There are four circumstances in which the South Carolina family court can award visitation to third parties: grandparent visitation, sibling visitation, de facto custodians, and psychological parents. For each case, some exceptions apply, and consulting a visitation attorney to know about child visitation rights is very helpful.

Grandparent Child Visitation Rights

Under limited circumstances, the family court can award grandparents visitation.  The family court cannot award such visitation when the child’s parents are living together. A grandparent must wait until he or she has been denied visitation for ninety days before seeking court intervention. A child visitation lawyer can help the grandparent demonstrate that the parent is unfit or that there are compelling circumstances to award such visitation. The grandparent must also show that visitation will not interfere with the parent-child relationship. Because visitation rights are complex, help from a child visitation lawyer is often needed.

Sibling Visitation Rights

South Carolina code authorizes the family court to award sibling visitation. However, sibling visitation rights are hard to understand because no reported case law discusses when visitation should be ordered. This statute can be unitized when an adult sibling wishes to maintain a relationship with a younger sibling over the parents’ objection or when a half sibling wishes to have or maintain a relationship with a sibling who is being raised by a parent to whom they are not related. Consulting a visitation lawyer specializing in sibling visitation rights can insure you take the right next steps.

De Facto Custodian Child Visitation Rights

A relatively new de facto custodian statute offers the surest way for a third party to obtain visitation. One becomes a de facto custodian by acting as the primary caretaker for a child, with the parent’s consent, for a period in excess of six months when the child is under three years of age or for one year when the child is three or older. One cannot become a de facto custodian by caring for a child in DSS custody. One cannot become a de facto custodian by withholding the child against the parent’s wishes. If non-parents do not get custody, then they can still apply for child visitation rights.

One typically becomes a de facto custodian when the child’s parent or parents allow one to become the caretaker for the child for a period of months or years. If one proves one is a de facto custodian, then the family court can award visitation, or even custody, if the parents are unfit or other compelling circumstances exist. To get more information on the rules around obtaining child visitation rights, you should consult a visitation attorney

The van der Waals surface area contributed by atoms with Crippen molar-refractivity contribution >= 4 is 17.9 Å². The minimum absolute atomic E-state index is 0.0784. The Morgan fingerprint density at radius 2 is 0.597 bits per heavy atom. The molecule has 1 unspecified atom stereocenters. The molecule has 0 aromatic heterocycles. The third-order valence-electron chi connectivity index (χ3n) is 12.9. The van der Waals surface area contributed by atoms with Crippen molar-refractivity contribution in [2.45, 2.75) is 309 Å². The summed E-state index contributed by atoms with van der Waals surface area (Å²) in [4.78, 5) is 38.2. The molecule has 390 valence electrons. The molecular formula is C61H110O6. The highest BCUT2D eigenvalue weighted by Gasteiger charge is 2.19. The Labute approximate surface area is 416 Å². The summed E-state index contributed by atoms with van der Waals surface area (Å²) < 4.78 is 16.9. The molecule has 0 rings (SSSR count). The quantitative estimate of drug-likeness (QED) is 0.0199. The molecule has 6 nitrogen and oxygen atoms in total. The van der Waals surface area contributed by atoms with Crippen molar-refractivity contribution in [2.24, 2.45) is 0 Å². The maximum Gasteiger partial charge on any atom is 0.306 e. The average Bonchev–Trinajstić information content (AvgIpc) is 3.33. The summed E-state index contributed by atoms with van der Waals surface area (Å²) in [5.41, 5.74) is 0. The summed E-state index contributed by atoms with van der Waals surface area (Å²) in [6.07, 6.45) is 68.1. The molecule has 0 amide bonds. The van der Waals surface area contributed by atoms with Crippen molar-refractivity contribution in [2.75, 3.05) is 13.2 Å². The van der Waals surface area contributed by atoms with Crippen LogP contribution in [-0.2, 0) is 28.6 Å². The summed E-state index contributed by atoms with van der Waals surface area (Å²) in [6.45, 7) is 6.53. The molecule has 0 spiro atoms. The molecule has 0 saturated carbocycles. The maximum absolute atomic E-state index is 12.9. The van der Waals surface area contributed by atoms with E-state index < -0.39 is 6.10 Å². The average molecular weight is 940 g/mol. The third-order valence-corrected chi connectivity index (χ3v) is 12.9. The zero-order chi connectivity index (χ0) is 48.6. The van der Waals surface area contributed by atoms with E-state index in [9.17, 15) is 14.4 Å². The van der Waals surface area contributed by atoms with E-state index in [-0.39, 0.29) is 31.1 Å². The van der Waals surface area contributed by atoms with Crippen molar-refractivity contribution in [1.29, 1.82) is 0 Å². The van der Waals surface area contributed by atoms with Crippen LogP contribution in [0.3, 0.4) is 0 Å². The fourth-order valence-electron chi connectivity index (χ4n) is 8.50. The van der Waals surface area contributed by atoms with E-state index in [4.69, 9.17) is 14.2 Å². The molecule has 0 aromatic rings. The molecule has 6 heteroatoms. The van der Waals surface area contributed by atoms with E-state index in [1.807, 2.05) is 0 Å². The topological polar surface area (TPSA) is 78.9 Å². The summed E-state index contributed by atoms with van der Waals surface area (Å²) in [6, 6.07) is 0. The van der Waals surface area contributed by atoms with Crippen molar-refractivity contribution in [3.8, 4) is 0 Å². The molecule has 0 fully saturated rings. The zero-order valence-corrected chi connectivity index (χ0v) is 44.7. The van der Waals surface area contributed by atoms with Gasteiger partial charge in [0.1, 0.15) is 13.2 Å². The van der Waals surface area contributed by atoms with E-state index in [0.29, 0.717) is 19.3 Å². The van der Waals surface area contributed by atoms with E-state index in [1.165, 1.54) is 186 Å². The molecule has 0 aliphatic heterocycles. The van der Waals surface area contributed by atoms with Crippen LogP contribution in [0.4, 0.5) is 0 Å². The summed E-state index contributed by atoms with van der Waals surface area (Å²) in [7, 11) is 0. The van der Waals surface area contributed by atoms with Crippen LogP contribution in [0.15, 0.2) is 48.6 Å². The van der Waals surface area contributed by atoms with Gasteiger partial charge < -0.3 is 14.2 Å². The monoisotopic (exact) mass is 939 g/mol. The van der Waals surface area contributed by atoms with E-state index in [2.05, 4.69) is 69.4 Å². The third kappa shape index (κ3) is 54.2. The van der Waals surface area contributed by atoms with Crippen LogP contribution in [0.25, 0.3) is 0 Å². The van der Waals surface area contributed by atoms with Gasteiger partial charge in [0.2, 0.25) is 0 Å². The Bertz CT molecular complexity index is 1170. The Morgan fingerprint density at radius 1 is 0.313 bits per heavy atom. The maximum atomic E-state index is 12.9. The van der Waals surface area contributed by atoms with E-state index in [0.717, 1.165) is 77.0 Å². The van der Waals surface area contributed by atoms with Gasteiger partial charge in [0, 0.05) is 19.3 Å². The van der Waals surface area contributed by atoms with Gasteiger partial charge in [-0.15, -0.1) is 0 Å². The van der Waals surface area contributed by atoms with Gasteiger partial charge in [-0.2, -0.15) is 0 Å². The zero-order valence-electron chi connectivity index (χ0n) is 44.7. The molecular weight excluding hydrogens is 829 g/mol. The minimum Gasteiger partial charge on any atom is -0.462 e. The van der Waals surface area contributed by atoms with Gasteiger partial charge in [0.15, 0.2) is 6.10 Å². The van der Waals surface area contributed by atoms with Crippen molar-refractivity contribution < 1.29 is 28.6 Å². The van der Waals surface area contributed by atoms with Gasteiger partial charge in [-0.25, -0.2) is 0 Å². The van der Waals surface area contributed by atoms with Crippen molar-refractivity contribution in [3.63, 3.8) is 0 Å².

Psychological Parent Visitation Rights

South Carolina law recognizes the doctrine of psychological parent but has so little case law on the topic that it is impossible to determine the boundaries of the doctrine. If you are a psychological parent, then a visitation lawyer can help you understand your child visitation rights. South Carolina’s lone reported psychological parent case involved a mother who allowed a man to act as her child’s father for a period of years, while the child’s biological father was distant and inconsistently present. The appellate court found the mother’s actions, coupled with the biological father’s distant relationship, gave this psychological parent the right to visitation with the child.

Unanswered Questions in Psychological Parent Case Law

Whether one can be a psychological parent when the child already has an involved parent of the same gender or whether one can be a psychological parent when the child already has two involved biological parents are questions that the South Carolina appellate courts have not addressed. The boundaries of the psychological parent doctrine remain unclear. If you happen to find yourself in this situation, then consulting a visitation lawyer will help you make sure that you understand how child visitation rights work, and maximize your chances of success.

Do I Need a Child Visitation Lawyer?

For good reason, there are limited circumstances in which a family court can award visitation to a non-parent. South Carolina does not want to interfere unduly in a parent-child relationship.  However, there are limited circumstances in which the family court can award third parties visitation. An experienced and knowledgeable visitation attorney can be vital to bringing third-party visitation claims or defending the child visitation rights of biological parents against undue interference from such third parties. If you would like to retain Gregory Forman as your child visitation lawyer, contact him here.

Put Mr. Forman’s experience, knowledge, and dedication to your service for any of your South Carolina family law needs.

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